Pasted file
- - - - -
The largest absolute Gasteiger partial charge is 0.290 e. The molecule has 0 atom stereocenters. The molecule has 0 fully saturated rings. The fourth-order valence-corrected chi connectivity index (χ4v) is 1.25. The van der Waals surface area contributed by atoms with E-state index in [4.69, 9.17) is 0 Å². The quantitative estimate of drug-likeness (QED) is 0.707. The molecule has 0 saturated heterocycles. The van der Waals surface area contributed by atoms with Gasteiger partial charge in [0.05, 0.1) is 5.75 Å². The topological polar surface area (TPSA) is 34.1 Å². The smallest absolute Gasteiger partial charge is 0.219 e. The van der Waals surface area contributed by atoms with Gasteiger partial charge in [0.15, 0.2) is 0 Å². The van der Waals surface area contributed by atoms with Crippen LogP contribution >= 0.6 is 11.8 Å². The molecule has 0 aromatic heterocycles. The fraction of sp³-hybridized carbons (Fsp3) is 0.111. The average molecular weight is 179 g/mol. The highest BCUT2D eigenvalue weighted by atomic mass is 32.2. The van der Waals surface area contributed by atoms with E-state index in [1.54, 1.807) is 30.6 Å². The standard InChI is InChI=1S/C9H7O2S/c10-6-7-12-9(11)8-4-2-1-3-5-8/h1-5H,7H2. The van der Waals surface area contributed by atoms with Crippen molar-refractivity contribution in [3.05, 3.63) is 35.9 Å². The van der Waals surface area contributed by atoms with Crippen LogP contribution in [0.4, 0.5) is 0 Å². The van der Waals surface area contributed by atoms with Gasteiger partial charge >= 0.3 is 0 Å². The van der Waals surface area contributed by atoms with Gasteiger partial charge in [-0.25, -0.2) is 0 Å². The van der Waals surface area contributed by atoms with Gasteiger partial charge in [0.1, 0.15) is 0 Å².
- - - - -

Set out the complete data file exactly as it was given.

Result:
The largest absolute Gasteiger partial charge is 0.290 e. The molecule has 0 atom stereocenters. The molecule has 0 fully saturated rings. The fourth-order valence-corrected chi connectivity index (χ4v) is 1.25. The van der Waals surface area contributed by atoms with E-state index in [4.69, 9.17) is 0 Å². The quantitative estimate of drug-likeness (QED) is 0.707. The molecule has 0 saturated heterocycles. The van der Waals surface area contributed by atoms with Gasteiger partial charge in [0.05, 0.1) is 5.75 Å². The topological polar surface area (TPSA) is 34.1 Å². The smallest absolute Gasteiger partial charge is 0.219 e. The van der Waals surface area contributed by atoms with Gasteiger partial charge in [0.15, 0.2) is 0 Å². The van der Waals surface area contributed by atoms with Crippen LogP contribution >= 0.6 is 11.8 Å². The molecule has 0 aromatic heterocycles. The fraction of sp³-hybridized carbons (Fsp3) is 0.111. The average molecular weight is 179 g/mol. The highest BCUT2D eigenvalue weighted by atomic mass is 32.2. The van der Waals surface area contributed by atoms with E-state index in [1.54, 1.807) is 30.6 Å². The standard InChI is InChI=1S/C9H7O2S/c10-6-7-12-9(11)8-4-2-1-3-5-8/h1-5H,7H2. The van der Waals surface area contributed by atoms with Crippen molar-refractivity contribution in [3.05, 3.63) is 35.9 Å². The van der Waals surface area contributed by atoms with Crippen LogP contribution in [0.4, 0.5) is 0 Å². The van der Waals surface area contributed by atoms with Gasteiger partial charge >= 0.3 is 0 Å². The van der Waals surface area contributed by atoms with Gasteiger partial charge in [-0.25, -0.2) is 0 Å². The van der Waals surface area contributed by atoms with Gasteiger partial charge in [0.1, 0.15) is 0 Å².